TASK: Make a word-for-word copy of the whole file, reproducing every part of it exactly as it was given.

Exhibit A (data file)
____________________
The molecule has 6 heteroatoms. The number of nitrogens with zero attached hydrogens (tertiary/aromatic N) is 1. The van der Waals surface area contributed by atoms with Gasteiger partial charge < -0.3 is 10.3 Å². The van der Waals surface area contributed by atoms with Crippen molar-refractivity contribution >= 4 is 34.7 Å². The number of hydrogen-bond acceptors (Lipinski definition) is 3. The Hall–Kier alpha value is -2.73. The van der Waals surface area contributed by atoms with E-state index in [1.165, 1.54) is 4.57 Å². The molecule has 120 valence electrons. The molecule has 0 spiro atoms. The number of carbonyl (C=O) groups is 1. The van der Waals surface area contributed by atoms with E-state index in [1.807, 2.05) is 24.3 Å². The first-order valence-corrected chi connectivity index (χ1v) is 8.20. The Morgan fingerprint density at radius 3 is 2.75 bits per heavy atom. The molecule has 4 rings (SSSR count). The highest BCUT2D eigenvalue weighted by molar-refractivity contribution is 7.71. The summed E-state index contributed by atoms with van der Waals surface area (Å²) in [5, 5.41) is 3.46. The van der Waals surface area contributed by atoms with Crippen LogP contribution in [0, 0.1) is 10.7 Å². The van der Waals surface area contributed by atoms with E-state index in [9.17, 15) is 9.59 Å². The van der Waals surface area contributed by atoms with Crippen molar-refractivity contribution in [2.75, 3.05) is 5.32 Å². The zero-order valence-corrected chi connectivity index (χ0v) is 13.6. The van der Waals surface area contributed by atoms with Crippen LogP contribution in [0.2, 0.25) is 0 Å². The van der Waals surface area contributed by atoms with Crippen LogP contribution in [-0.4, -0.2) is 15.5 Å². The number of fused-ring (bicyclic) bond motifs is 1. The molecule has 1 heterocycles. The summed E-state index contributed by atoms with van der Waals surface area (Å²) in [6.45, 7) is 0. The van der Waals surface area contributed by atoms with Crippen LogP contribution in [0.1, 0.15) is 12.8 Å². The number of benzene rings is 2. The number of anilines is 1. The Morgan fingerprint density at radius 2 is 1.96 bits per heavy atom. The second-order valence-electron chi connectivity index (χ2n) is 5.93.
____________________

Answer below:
The molecule has 6 heteroatoms. The number of nitrogens with zero attached hydrogens (tertiary/aromatic N) is 1. The van der Waals surface area contributed by atoms with Gasteiger partial charge < -0.3 is 10.3 Å². The van der Waals surface area contributed by atoms with Crippen molar-refractivity contribution >= 4 is 34.7 Å². The number of hydrogen-bond acceptors (Lipinski definition) is 3. The Hall–Kier alpha value is -2.73. The van der Waals surface area contributed by atoms with E-state index in [1.165, 1.54) is 4.57 Å². The molecule has 120 valence electrons. The molecule has 0 spiro atoms. The number of carbonyl (C=O) groups is 1. The van der Waals surface area contributed by atoms with E-state index in [1.807, 2.05) is 24.3 Å². The first-order valence-corrected chi connectivity index (χ1v) is 8.20. The Morgan fingerprint density at radius 3 is 2.75 bits per heavy atom. The molecule has 4 rings (SSSR count). The highest BCUT2D eigenvalue weighted by molar-refractivity contribution is 7.71. The summed E-state index contributed by atoms with van der Waals surface area (Å²) in [5, 5.41) is 3.46. The van der Waals surface area contributed by atoms with Crippen LogP contribution in [0, 0.1) is 10.7 Å². The van der Waals surface area contributed by atoms with E-state index in [9.17, 15) is 9.59 Å². The van der Waals surface area contributed by atoms with Crippen molar-refractivity contribution in [2.75, 3.05) is 5.32 Å². The zero-order valence-corrected chi connectivity index (χ0v) is 13.6. The van der Waals surface area contributed by atoms with Crippen LogP contribution in [0.2, 0.25) is 0 Å². The van der Waals surface area contributed by atoms with Crippen LogP contribution in [-0.4, -0.2) is 15.5 Å². The number of fused-ring (bicyclic) bond motifs is 1. The molecule has 1 heterocycles. The summed E-state index contributed by atoms with van der Waals surface area (Å²) in [6.45, 7) is 0. The van der Waals surface area contributed by atoms with Crippen LogP contribution in [0.1, 0.15) is 12.8 Å². The number of benzene rings is 2. The number of anilines is 1. The Morgan fingerprint density at radius 2 is 1.96 bits per heavy atom. The second-order valence-electron chi connectivity index (χ2n) is 5.93.